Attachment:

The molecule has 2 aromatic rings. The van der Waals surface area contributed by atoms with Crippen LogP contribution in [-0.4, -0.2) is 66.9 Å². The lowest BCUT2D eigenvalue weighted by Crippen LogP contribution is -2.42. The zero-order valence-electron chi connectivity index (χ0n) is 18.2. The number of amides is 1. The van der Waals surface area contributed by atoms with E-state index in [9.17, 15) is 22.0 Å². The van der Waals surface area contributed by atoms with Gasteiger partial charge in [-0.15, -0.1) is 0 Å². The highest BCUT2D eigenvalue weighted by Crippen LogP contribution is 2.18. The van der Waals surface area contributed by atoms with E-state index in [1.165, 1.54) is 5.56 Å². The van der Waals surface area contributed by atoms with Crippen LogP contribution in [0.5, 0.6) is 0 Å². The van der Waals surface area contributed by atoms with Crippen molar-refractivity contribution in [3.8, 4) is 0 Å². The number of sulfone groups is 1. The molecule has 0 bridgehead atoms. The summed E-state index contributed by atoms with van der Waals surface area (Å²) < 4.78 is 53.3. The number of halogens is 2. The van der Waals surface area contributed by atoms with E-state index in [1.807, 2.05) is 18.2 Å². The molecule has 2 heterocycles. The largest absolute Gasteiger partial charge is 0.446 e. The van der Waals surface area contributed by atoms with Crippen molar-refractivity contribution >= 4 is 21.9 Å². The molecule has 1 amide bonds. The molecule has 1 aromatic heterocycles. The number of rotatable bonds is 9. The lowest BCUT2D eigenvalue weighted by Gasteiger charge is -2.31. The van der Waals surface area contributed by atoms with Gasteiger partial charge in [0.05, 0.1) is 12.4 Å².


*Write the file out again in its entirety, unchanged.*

The molecule has 2 aromatic rings. The van der Waals surface area contributed by atoms with Crippen LogP contribution in [-0.4, -0.2) is 66.9 Å². The lowest BCUT2D eigenvalue weighted by Crippen LogP contribution is -2.42. The zero-order valence-electron chi connectivity index (χ0n) is 18.2. The number of amides is 1. The van der Waals surface area contributed by atoms with E-state index in [9.17, 15) is 22.0 Å². The van der Waals surface area contributed by atoms with Gasteiger partial charge in [-0.15, -0.1) is 0 Å². The highest BCUT2D eigenvalue weighted by Crippen LogP contribution is 2.18. The van der Waals surface area contributed by atoms with E-state index in [1.165, 1.54) is 5.56 Å². The van der Waals surface area contributed by atoms with Crippen LogP contribution in [0.5, 0.6) is 0 Å². The van der Waals surface area contributed by atoms with Crippen molar-refractivity contribution in [3.8, 4) is 0 Å². The number of sulfone groups is 1. The molecule has 0 bridgehead atoms. The summed E-state index contributed by atoms with van der Waals surface area (Å²) < 4.78 is 53.3. The number of halogens is 2. The van der Waals surface area contributed by atoms with E-state index in [1.807, 2.05) is 18.2 Å². The molecule has 2 heterocycles. The largest absolute Gasteiger partial charge is 0.446 e. The van der Waals surface area contributed by atoms with Crippen molar-refractivity contribution >= 4 is 21.9 Å². The molecule has 1 amide bonds. The molecule has 1 aromatic heterocycles. The number of rotatable bonds is 9. The lowest BCUT2D eigenvalue weighted by Gasteiger charge is -2.31. The van der Waals surface area contributed by atoms with Gasteiger partial charge in [0.05, 0.1) is 12.4 Å².